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Inspecting Stucco on Old Homes


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I'm curious how others go about inspecting and describing defects when it comes to stucco on old homes. In my area, hardcoat stucco is generally only found on older structures. Obviously these homes won't have casing bead and sealant at windows and doors, control joints or weep screed as these are modern features. These homes are also likely to lack kick out flashing and proper clearances to grade and pavement. It wouldn't make sense to hold a home built in 1929 to modern standards. So what should be said of stucco on these homes? Moisture intrusion is likely due to the stucco application techniques that were common at the time of construction? Is it unreasonable to recommend consulting a competent contractor to discuss upgrading the installation to include casing bead, control joints and weep screed?

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It is perfectly acceptable on older wood frame homes on the West Coast. The wood is likely Douglas fir and hard as rocks. Tar paper, chicken wire, stucco, maybe paint.

The key there is the roof overhang and the gap between stucco and the dirt layer. We don't want to see the flower bed up over the lower edge of the stucco, that needs to be concrete. Stucco comes down over the wood sill plate and stops there.

Call it out for rot if some goof has pushed soil up against stuccoed wood skirting.

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The more I see old stucco installations in our area, the less I like them. There's a reason why we developed rules for things like casing beads, weep screeds, and proper sealant joints - because the venerable old ways rarely worked well.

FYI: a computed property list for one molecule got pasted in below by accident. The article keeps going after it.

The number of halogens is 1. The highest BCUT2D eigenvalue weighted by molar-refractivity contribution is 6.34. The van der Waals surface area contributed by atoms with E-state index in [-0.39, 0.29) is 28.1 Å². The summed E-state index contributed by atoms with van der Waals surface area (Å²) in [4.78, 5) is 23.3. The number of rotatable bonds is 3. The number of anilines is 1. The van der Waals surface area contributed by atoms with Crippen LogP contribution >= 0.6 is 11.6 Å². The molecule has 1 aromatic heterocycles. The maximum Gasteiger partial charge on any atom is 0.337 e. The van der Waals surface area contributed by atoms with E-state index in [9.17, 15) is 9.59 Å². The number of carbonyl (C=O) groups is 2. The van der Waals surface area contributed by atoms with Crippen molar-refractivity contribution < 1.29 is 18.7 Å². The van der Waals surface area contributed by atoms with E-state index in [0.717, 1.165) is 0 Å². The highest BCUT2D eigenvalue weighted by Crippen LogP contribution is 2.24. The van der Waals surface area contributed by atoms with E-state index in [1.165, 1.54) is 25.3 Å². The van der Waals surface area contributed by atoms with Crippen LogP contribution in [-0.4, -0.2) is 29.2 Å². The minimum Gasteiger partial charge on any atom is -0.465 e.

When we come across a 100 year old house with its original hardcoat stucco intact (which is rare, by the way, most of them have been extensively repaired), we're looking at an exercise in survivor bias - the rare exceptions. What we should be doing is cataloging the 100-year old houses where the stucco has been replaced or extensively repaired, and we should be looking at why that happened. Doing so gives you a leg up on inspecting the seemingly unscathed ones. 

That said, I inspect them as I would anything else: applying my knowledge as far as it will go and refer to someone else to go farther when I think it's necessary. 

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  • 1 year later...
On 11/18/2020 at 3:01 PM, Jerry Simon said:

In my opinion, unless there's obvious resulting damage, it would be unreasonable to suggest such.


I'm with Jerry on this one. There is a lot of traditional three-coat stucco here in Richmond that is very old and still performing with no significant moisture intrusion and structural damage. Cement stucco does absorb moisture, but the moisture evaporates out of it well too. And, most traditional stucco around here has been painted. I can't really think of any home with traditional three-coat stucco that I've inspected over the past twenty-eight years that suffered any significant structural damage due to moisture intrusion through the stucco.


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